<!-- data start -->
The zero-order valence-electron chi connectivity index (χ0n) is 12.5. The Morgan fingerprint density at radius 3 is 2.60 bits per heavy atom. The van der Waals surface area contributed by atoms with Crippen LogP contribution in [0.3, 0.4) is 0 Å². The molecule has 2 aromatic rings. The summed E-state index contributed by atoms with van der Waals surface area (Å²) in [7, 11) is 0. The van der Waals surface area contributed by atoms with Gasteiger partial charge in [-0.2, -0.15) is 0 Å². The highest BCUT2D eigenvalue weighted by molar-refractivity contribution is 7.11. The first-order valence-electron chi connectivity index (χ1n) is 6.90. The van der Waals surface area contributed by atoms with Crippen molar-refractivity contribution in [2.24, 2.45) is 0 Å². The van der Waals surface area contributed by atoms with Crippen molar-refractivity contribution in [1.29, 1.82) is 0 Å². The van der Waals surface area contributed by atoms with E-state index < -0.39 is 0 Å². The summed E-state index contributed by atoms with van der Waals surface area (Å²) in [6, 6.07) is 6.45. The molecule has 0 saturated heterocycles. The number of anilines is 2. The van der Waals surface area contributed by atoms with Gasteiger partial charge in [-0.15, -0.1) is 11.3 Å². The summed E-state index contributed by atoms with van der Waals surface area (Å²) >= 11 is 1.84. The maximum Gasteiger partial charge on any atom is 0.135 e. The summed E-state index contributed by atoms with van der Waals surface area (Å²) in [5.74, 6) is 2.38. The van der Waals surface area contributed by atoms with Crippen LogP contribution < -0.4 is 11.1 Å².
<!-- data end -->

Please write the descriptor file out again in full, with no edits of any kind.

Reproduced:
The zero-order valence-electron chi connectivity index (χ0n) is 12.5. The Morgan fingerprint density at radius 3 is 2.60 bits per heavy atom. The van der Waals surface area contributed by atoms with Crippen LogP contribution in [0.3, 0.4) is 0 Å². The molecule has 2 aromatic rings. The summed E-state index contributed by atoms with van der Waals surface area (Å²) in [7, 11) is 0. The van der Waals surface area contributed by atoms with Gasteiger partial charge in [-0.2, -0.15) is 0 Å². The highest BCUT2D eigenvalue weighted by molar-refractivity contribution is 7.11. The first-order valence-electron chi connectivity index (χ1n) is 6.90. The van der Waals surface area contributed by atoms with Crippen molar-refractivity contribution in [2.24, 2.45) is 0 Å². The van der Waals surface area contributed by atoms with Crippen molar-refractivity contribution in [1.29, 1.82) is 0 Å². The van der Waals surface area contributed by atoms with E-state index < -0.39 is 0 Å². The summed E-state index contributed by atoms with van der Waals surface area (Å²) in [6, 6.07) is 6.45. The molecule has 0 saturated heterocycles. The number of anilines is 2. The van der Waals surface area contributed by atoms with Gasteiger partial charge in [-0.15, -0.1) is 11.3 Å². The summed E-state index contributed by atoms with van der Waals surface area (Å²) >= 11 is 1.84. The maximum Gasteiger partial charge on any atom is 0.135 e. The summed E-state index contributed by atoms with van der Waals surface area (Å²) in [5.74, 6) is 2.38. The van der Waals surface area contributed by atoms with Crippen LogP contribution < -0.4 is 11.1 Å².